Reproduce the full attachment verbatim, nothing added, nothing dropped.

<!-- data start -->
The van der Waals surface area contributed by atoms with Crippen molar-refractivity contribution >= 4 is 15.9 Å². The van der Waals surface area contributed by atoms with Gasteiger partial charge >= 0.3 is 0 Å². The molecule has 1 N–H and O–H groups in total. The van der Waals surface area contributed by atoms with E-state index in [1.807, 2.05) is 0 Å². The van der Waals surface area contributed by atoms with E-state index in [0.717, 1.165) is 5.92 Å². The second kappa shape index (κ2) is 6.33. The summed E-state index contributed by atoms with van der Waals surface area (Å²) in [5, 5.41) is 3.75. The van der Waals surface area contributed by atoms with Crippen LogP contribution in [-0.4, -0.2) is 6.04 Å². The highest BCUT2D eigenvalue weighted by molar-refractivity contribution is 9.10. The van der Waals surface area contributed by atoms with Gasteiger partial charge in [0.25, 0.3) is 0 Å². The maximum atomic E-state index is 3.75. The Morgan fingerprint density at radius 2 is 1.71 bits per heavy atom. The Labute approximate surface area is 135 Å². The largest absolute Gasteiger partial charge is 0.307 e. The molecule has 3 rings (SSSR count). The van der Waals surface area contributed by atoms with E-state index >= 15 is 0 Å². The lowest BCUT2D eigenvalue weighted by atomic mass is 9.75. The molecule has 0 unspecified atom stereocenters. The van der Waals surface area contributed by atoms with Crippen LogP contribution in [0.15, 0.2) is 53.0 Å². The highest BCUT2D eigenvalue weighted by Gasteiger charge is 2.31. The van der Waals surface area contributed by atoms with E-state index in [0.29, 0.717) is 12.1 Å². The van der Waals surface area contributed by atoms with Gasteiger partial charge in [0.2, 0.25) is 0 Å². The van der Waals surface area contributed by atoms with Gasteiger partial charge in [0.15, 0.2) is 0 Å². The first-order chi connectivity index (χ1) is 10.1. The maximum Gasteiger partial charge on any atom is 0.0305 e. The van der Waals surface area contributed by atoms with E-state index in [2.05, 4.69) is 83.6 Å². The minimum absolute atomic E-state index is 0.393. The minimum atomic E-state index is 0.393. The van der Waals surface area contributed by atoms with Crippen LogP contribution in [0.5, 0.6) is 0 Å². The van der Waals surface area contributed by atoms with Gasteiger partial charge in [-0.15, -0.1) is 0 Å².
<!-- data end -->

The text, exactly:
The van der Waals surface area contributed by atoms with Crippen molar-refractivity contribution >= 4 is 15.9 Å². The van der Waals surface area contributed by atoms with Gasteiger partial charge >= 0.3 is 0 Å². The molecule has 1 N–H and O–H groups in total. The van der Waals surface area contributed by atoms with E-state index in [1.807, 2.05) is 0 Å². The van der Waals surface area contributed by atoms with E-state index in [0.717, 1.165) is 5.92 Å². The second kappa shape index (κ2) is 6.33. The summed E-state index contributed by atoms with van der Waals surface area (Å²) in [5, 5.41) is 3.75. The van der Waals surface area contributed by atoms with Crippen LogP contribution in [-0.4, -0.2) is 6.04 Å². The highest BCUT2D eigenvalue weighted by molar-refractivity contribution is 9.10. The van der Waals surface area contributed by atoms with Gasteiger partial charge in [0.25, 0.3) is 0 Å². The maximum atomic E-state index is 3.75. The Morgan fingerprint density at radius 2 is 1.71 bits per heavy atom. The Labute approximate surface area is 135 Å². The largest absolute Gasteiger partial charge is 0.307 e. The molecule has 3 rings (SSSR count). The van der Waals surface area contributed by atoms with E-state index >= 15 is 0 Å². The lowest BCUT2D eigenvalue weighted by atomic mass is 9.75. The molecule has 0 unspecified atom stereocenters. The van der Waals surface area contributed by atoms with Crippen LogP contribution in [0.15, 0.2) is 53.0 Å². The highest BCUT2D eigenvalue weighted by Gasteiger charge is 2.31. The van der Waals surface area contributed by atoms with E-state index in [0.29, 0.717) is 12.1 Å². The van der Waals surface area contributed by atoms with Gasteiger partial charge in [0.2, 0.25) is 0 Å². The van der Waals surface area contributed by atoms with Gasteiger partial charge in [0.15, 0.2) is 0 Å². The first-order chi connectivity index (χ1) is 10.1. The maximum Gasteiger partial charge on any atom is 0.0305 e. The van der Waals surface area contributed by atoms with E-state index in [2.05, 4.69) is 83.6 Å². The minimum absolute atomic E-state index is 0.393. The minimum atomic E-state index is 0.393. The van der Waals surface area contributed by atoms with Crippen LogP contribution in [0.5, 0.6) is 0 Å². The van der Waals surface area contributed by atoms with Gasteiger partial charge in [-0.15, -0.1) is 0 Å².